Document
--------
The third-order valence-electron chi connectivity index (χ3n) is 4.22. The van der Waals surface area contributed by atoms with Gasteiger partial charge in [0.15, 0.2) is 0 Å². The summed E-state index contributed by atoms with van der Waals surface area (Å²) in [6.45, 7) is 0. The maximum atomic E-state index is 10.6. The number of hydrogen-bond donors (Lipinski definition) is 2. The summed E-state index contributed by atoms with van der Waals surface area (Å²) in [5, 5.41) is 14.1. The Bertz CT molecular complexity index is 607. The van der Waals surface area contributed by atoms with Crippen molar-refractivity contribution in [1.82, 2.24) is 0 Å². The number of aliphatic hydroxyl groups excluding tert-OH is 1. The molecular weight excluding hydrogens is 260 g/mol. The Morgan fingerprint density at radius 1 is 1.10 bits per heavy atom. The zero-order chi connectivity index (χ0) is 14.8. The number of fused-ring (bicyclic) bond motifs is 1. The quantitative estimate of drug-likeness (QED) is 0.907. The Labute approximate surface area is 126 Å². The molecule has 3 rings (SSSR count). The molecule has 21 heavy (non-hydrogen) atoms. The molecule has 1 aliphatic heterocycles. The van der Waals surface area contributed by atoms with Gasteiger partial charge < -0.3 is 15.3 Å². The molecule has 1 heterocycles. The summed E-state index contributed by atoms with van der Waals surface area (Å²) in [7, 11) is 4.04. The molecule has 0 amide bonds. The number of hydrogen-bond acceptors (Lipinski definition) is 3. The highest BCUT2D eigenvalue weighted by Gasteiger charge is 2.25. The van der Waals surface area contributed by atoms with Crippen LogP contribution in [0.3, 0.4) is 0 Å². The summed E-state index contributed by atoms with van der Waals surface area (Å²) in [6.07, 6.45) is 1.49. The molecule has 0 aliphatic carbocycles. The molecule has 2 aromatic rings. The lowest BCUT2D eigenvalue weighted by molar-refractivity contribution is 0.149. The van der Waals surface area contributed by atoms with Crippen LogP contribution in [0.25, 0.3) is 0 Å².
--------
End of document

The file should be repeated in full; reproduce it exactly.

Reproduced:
The third-order valence-electron chi connectivity index (χ3n) is 4.22. The van der Waals surface area contributed by atoms with Gasteiger partial charge in [0.15, 0.2) is 0 Å². The summed E-state index contributed by atoms with van der Waals surface area (Å²) in [6.45, 7) is 0. The maximum atomic E-state index is 10.6. The number of hydrogen-bond donors (Lipinski definition) is 2. The summed E-state index contributed by atoms with van der Waals surface area (Å²) in [5, 5.41) is 14.1. The Bertz CT molecular complexity index is 607. The van der Waals surface area contributed by atoms with Crippen molar-refractivity contribution in [1.82, 2.24) is 0 Å². The number of aliphatic hydroxyl groups excluding tert-OH is 1. The molecular weight excluding hydrogens is 260 g/mol. The Morgan fingerprint density at radius 1 is 1.10 bits per heavy atom. The zero-order chi connectivity index (χ0) is 14.8. The number of fused-ring (bicyclic) bond motifs is 1. The quantitative estimate of drug-likeness (QED) is 0.907. The Labute approximate surface area is 126 Å². The molecule has 3 rings (SSSR count). The molecule has 21 heavy (non-hydrogen) atoms. The molecule has 1 aliphatic heterocycles. The van der Waals surface area contributed by atoms with Gasteiger partial charge < -0.3 is 15.3 Å². The molecule has 1 heterocycles. The summed E-state index contributed by atoms with van der Waals surface area (Å²) in [7, 11) is 4.04. The molecule has 0 amide bonds. The number of hydrogen-bond acceptors (Lipinski definition) is 3. The highest BCUT2D eigenvalue weighted by Gasteiger charge is 2.25. The van der Waals surface area contributed by atoms with Crippen LogP contribution in [0.3, 0.4) is 0 Å². The summed E-state index contributed by atoms with van der Waals surface area (Å²) in [6.07, 6.45) is 1.49. The molecule has 0 aliphatic carbocycles. The molecule has 2 aromatic rings. The lowest BCUT2D eigenvalue weighted by molar-refractivity contribution is 0.149. The van der Waals surface area contributed by atoms with Crippen LogP contribution in [0.25, 0.3) is 0 Å².